Electronic piano keyboards usually have Midi included into them these days and a studio will usually have one where the keys are weighted to give the feel of a real Piano, however Midi has or had when I last checked only around 128 different velocity points for each note. That is to say apart from Volume (which is kind of the same thing, and also has 128 variable levels one of which is usually set for all the keys) you can only strike a note 128 different ways!
So there is a difference between the feel and sound level/ tone of a real Piano but not many people have room for them and you can't easily sync what you play on a real
piano with modern electronic formats without having a Midi conversion done on the Piano, or trying to use software to recognize what has been played and covert it to Midi in a modern sequencing/ Recording Software package.
Other types of Midi controllers can operate and store EQ positions and levels on Modern Mixing desks along with which digital effects to call up and effect amounts, even routing Patch bays without the need to unplug a single Jack!. Although Modern Computer Software packages are now including digital on screen versions of all these functions down to including Inserting, Mixing, EQ'ing, Patching, adding effects to Audio recordings, and playing Midi Sounds with effects all at the same time practically all from one box!.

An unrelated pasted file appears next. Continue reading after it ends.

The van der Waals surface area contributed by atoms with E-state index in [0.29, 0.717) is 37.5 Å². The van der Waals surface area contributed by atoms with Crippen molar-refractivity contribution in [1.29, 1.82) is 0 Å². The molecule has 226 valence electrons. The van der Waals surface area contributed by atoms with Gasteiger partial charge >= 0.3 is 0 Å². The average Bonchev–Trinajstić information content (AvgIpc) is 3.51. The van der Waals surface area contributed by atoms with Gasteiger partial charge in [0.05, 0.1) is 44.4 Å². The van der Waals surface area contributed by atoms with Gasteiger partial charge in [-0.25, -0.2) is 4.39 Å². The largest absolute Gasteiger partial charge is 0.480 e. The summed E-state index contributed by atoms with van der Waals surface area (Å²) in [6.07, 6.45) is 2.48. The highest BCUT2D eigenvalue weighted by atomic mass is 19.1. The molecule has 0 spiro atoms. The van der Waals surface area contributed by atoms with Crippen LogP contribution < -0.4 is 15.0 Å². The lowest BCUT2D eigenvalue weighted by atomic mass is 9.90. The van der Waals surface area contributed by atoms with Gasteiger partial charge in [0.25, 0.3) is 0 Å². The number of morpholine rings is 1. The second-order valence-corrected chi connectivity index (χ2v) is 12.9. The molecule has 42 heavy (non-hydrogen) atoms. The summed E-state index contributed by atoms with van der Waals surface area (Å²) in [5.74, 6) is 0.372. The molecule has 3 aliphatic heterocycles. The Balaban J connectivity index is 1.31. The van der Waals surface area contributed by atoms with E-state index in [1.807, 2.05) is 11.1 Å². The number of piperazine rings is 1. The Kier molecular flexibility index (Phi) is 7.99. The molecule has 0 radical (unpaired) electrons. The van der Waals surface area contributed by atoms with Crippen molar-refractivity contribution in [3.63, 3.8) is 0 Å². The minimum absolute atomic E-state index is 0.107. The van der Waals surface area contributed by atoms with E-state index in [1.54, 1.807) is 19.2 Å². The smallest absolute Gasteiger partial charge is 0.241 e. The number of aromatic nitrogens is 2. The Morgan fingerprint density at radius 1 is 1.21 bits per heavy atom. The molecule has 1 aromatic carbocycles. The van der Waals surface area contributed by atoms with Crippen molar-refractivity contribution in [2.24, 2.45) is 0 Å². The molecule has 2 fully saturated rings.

Sampling for those who don't know by now is the conversion of analogue sound into a digital format that is to say for those who remember cassettes and tape recorders, sound on a tape, is stored as electromagnetic information as a continuous strip which is picked up as it passes a coil of wire (the Playback head) and boosted to an audible level through an amplifier. Sampling effectively cuts the sound strip up into thousands of small sections almost like cutting the strip of tape into a thousand or more pieces and then converts each section into a number, over a one second period, anything from a few thousand to usually 44100 (44.1 kHz ) sections (or samples) a second is common for CD quality.